Courtesy of the gents from BurstReviews, there’s now some new first-hand info from SHOT Show on what happened with the Tavor 7 and TS12.
The TS12 couldn’t cycle 2 3/4″ shells correctly, and had to be sent back for rework. It is supposedly almost ready for prime time.
The Tavor 7 had accuracy issues (2.5 MOA being the stated number in this video). They are still working that out, with no ETA. That’s unfortunate, but probably a good decision given the X95’s problems in that regard.
Not huge news, but it appears that Meprolight has opened a US subsidiary. Their website is at meprolight.us, but it’s not up yet. They are apparently at SHOT Show. Meprolight is owned by SK Group in Israel, which is the same outfit that owns IWI, so I would expect some amount of corporate overlap between the two in the USA.
One of Mepro’s biggest problems in the US with selling their optics is that their warranties are far below the industry standards (which are usually 5 years to transferable lifetime), so I am hoping that their new presence will allow them to improve that.
I am going to lead off with a rather controversial statement, but I think it’s one I can justify: when choosing and configuring a long gun for any specific role that involves dynamic movement, there are four top considerations: reliability, functionality, weight, and cost. I frequently see people ignoring weight, and it drives me crazy.
I was reading the Civilian Gunfighter blog recently – it’s fantastic – and they had a really great series of posts up on there looking back at 2018 and discussing their plans for 2019. Unlike them, I don’t have a lot of really cool stuff to talk about or have much wisdom to share, but I think it might be informative – and hopefully inspirational – for people to understand what happened with me starting in April.
Continuing my tradition of running my guns hard and Israeli-style, I was very happy to kick off the new year with the Green Ops Defensive Carbine I Clinic this past Sunday. This was the third time I’ve taken this particular class, and I can say that each and every time, I’ve learned something new.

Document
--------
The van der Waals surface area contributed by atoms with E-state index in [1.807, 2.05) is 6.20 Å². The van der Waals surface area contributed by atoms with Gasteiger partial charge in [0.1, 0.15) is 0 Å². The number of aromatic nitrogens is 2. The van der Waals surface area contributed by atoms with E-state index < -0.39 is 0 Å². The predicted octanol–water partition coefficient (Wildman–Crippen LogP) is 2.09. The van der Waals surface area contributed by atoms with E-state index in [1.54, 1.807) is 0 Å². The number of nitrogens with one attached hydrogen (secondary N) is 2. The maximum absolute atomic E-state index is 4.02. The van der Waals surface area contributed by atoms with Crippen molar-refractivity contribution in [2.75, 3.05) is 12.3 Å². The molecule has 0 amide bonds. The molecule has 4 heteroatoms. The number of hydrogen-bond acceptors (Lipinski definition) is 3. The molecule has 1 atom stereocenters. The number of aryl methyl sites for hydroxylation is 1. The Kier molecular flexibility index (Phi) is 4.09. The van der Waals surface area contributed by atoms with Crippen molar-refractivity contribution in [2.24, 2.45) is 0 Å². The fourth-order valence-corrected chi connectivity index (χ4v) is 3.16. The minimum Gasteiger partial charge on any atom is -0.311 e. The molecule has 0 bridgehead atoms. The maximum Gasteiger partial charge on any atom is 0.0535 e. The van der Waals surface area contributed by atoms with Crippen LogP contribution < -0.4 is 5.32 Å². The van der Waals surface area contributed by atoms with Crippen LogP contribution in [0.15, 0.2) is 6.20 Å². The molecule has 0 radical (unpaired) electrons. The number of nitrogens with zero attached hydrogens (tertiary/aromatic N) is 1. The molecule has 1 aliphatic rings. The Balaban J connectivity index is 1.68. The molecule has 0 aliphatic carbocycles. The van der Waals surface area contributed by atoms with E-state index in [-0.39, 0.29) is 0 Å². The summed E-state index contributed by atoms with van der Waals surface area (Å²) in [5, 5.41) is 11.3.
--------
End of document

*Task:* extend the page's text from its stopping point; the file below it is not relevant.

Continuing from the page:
This time around, I decided to go with my IDF Colt Commando carbine clone. Yes, that’s right… I went with a plain-old AR-15 for once. Read on for my impressions of the class!
Just got an email in my inbox that DSA has released the “DSA SA58 FAL 21″ Israeli Light Barrel Rifle – Officer Grade Hebrew War Hammer” for $1500. Looks like they got a shipment of IDF “light/regular” FN FAL kits, and these are the builds on the nicest of those kits. Presumably, they will have some cheaper guns on the less nice kits, or we’ll see those pop up at Apex or Sarco. They’ve got IDF markings on the receiver, which is a nice touch.
I’ve previously reviewed the heavy barrel IDF FN FALO. Nice rifle for its time, but overly heavy. This model shouldn’t be quite as bad due to the barrel profile and the lack of bipod, but it’ll still be a heavy beast compared to an AR-308 or HK91.
When I was listening to the Primary and Secondary podcast, there was a really good discussion of “how to be a good student” from the perspective of the trainers, along with an accompanying discussion on the forum. I’ve done a lot of training lately, and I thought I’d do my own take on it. To me, there’s two big categories here: prep before class, and what you do at class.
Prep before class has a few subcategories:
Supplies for physical needs
But what you do at class, and even after class, is important, too… and instructors, that’s you, too.